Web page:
The United Nations believes we are heading in the wrong direction in the fight against climate change. It is a global fight, and we are not winning.
In September, the World Meteorological Society released a paper, which coordinated reports from a number of organisations, and the conclusion was that aspirations do not match reality. The report, called “United In Science”, says greenhouse gasses are rising at record levels. No surprise there, but how bad is it? They were slowed temporarily during global lockdowns, but emission levels are already back, and rising faster than pre-pandemic.
United Nations secretary-general Antonio Guterres painted a stark picture in a video message, “Floods, droughts, heatwaves, extreme storms and wildfires are going from bad to worse, breaking records with alarming frequency. Heatwaves in Europe. Colossal floods in Pakistan. Prolonged and severe droughts in China, the Horn of Africa and the United States. There is nothing natural about the new scale of these disasters. They are the price of humanity’s fossil fuel addiction.”
And the most depressing part of the report is confirmation that despite the fact that emissions slowed during the pandemic, the main CO² concentrations in the atmosphere continued to get bigger. They are a number of locations that are watched around the world, but two of the flagship observatories are in Hawaii and Australia. CO² concentration at Mauna Loa reached 420.99 ppm in May this year (up from 419.13 ppm in 2021) and Cape Grim in Tasmania to 413.37 ppm (from 411.25 ppm in May 2021).
The target is to keep the rise in average global temperatures to no less than 1.5˚ C above the levels pre-industrialisation (that is between 1850 and 1900). The WMO says the rise is already 1.17˚C, and we are still a long way from slowing down the rate of emissions. And remember that most of the earth’s heat is stored in the oceans, so these rises affect the polar ice caps dramatically. The resultant rise in sea levels could simply overwhelm tiny island nations like the Maldives, and Polynesian islands such as Kiribati, Vanuatu and Tuvalu.
If we look at the more realistic 2˚C target, the world will still be a very different place to live in just a few decades. Not only will sea levels rise, but large parts of the earth near the Equator will become hotter. The journal npj Climate & Atmospheric Science says studies have indicated desert temperatures could rise to 56˚C for long stretches in the second half of the century. That is not only dangerous for humans and animals, but potentially catastrophic for the organisms that keep deserts alive.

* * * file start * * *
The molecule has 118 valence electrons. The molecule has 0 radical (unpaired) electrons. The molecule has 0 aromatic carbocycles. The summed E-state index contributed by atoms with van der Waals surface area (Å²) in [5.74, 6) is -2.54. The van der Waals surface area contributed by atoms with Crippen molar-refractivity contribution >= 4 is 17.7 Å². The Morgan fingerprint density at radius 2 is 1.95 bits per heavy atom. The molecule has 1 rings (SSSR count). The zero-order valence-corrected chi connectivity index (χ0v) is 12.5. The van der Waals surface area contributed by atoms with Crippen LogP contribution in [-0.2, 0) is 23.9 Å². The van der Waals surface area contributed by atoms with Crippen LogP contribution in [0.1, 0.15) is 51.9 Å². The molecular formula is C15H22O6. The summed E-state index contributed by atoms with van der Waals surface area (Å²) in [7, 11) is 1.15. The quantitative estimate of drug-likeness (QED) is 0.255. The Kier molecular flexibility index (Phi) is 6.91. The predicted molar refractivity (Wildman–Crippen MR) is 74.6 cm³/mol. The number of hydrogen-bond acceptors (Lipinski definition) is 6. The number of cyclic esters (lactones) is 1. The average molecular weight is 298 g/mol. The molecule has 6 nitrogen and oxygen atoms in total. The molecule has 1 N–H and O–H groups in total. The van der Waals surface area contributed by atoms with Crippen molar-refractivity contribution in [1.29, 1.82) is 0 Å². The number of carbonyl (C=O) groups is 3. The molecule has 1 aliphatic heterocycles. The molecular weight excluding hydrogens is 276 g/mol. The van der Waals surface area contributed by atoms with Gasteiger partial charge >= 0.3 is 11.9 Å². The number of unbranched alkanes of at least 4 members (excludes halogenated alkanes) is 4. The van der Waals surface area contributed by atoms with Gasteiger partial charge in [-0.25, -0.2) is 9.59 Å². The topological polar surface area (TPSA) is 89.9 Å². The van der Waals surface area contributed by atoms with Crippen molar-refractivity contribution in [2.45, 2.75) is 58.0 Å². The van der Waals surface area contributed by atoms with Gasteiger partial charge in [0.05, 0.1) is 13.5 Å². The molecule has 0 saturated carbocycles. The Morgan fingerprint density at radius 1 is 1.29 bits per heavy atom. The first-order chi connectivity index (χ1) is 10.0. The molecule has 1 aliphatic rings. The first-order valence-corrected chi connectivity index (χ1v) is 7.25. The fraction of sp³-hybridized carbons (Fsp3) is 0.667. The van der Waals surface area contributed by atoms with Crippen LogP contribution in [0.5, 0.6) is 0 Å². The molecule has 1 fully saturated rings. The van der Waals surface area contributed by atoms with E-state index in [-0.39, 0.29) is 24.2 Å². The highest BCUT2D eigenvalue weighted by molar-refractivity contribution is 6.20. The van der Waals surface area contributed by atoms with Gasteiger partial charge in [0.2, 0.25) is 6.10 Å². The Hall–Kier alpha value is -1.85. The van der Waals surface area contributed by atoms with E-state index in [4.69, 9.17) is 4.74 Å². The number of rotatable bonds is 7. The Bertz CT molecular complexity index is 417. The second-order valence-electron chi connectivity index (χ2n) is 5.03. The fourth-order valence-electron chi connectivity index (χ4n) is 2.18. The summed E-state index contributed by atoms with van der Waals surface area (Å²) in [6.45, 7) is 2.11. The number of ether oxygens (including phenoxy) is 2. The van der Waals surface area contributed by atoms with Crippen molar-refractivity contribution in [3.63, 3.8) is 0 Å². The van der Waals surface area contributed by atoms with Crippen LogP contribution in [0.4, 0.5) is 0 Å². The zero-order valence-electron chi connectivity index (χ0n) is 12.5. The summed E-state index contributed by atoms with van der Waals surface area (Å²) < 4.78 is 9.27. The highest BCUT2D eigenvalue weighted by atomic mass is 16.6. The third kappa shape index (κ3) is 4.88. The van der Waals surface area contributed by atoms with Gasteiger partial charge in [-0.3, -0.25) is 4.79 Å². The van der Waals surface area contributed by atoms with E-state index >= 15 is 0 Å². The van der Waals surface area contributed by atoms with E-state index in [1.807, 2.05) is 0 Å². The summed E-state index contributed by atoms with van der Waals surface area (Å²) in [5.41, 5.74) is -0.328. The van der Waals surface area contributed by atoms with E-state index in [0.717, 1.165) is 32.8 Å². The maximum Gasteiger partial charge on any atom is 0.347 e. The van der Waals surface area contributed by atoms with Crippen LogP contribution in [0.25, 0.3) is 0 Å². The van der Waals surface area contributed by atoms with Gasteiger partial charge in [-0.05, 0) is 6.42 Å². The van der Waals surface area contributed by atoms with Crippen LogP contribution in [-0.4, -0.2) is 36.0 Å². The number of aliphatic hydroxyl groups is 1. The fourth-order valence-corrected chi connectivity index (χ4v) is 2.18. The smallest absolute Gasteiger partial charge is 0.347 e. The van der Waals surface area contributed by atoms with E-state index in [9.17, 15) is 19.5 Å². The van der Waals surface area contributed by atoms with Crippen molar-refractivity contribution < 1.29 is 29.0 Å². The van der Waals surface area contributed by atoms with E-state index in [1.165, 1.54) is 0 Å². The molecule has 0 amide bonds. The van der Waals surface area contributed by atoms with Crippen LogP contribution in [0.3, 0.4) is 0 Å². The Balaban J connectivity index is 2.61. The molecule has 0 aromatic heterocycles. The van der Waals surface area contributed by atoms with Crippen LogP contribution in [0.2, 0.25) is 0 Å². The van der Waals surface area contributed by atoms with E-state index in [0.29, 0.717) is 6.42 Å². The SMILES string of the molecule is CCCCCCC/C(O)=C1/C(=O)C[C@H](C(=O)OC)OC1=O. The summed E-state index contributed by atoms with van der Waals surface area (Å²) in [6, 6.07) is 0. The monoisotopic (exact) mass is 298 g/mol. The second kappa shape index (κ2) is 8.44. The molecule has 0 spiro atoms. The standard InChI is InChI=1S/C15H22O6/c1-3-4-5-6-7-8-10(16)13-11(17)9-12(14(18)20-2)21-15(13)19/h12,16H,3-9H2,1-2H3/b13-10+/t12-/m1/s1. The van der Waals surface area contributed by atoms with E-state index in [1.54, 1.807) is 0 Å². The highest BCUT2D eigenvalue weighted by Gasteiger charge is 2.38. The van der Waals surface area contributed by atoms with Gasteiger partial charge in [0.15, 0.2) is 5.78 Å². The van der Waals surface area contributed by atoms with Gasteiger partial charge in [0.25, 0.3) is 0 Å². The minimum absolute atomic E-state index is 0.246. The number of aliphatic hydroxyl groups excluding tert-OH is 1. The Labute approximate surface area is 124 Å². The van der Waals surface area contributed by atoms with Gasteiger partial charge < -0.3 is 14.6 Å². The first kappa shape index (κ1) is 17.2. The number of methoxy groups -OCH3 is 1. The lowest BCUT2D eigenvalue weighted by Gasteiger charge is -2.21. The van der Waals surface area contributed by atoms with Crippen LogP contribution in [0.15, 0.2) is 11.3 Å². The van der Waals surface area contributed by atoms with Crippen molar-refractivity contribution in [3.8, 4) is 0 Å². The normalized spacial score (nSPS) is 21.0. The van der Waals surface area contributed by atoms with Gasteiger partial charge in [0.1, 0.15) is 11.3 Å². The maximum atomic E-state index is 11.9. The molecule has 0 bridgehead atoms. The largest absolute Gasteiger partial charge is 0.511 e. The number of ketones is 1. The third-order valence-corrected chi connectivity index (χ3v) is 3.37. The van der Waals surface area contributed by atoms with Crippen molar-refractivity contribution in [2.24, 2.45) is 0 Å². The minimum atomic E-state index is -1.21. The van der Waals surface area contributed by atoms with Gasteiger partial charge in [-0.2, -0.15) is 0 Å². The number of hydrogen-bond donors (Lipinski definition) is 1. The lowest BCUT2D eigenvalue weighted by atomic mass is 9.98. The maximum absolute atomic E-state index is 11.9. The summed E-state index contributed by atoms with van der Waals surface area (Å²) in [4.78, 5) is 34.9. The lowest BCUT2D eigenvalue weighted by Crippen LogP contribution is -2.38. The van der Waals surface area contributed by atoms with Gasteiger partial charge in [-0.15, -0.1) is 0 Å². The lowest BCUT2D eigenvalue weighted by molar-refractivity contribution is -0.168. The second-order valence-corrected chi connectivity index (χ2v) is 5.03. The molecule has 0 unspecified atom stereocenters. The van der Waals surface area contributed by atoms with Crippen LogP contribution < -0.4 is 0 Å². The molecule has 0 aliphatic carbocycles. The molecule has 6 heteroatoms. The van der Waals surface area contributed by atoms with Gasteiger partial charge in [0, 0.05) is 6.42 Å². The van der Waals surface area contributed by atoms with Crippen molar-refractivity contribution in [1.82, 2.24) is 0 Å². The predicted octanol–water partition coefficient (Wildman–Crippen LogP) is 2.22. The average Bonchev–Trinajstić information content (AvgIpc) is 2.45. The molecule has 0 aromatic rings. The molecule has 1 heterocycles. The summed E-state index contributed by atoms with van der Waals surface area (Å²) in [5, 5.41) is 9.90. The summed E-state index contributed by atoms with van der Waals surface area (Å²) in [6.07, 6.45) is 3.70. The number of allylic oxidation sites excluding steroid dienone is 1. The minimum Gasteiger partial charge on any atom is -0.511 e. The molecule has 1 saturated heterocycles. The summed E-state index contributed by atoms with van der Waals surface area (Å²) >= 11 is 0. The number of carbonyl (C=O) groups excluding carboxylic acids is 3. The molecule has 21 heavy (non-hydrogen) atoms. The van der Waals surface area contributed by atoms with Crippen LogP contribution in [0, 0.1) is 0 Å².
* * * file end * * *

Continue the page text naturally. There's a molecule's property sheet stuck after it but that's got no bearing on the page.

Climate scientists talk about tipping points. Those are the effects of climate change that can’t be undone, and they are sometimes specific to different parts of the world, but often have global consequences. The melting of the polar ice sheets in both Greenland and Antarctica is one such tipping point, which we have already mentioned. This not only affects sea levels, but also major currents. The drying up of the Amazon rain forests could also have global consequences, and that is not even taking deforestation as a result of unchecked logging into consideration. Tropical coral reefs are also very vulnerable to changes in sea temperature, and if the targets aren’t met, the United Nations Framework Convention of Climate Change says they’ll disappear by the end of the century. That’s not just the well-known Great Barrier Reef in Australia, but other significant sites such as the Aldabra Atoll in the Seychelles.
At the moment, the Paris Agreement reached at COP 21 in 2015, as ground-breaking as it was, is the bare minimum needed to save the planet. But few countries are keeping their pledges. The pandemic and global recession means there’s even less money available to fulfill those obligations.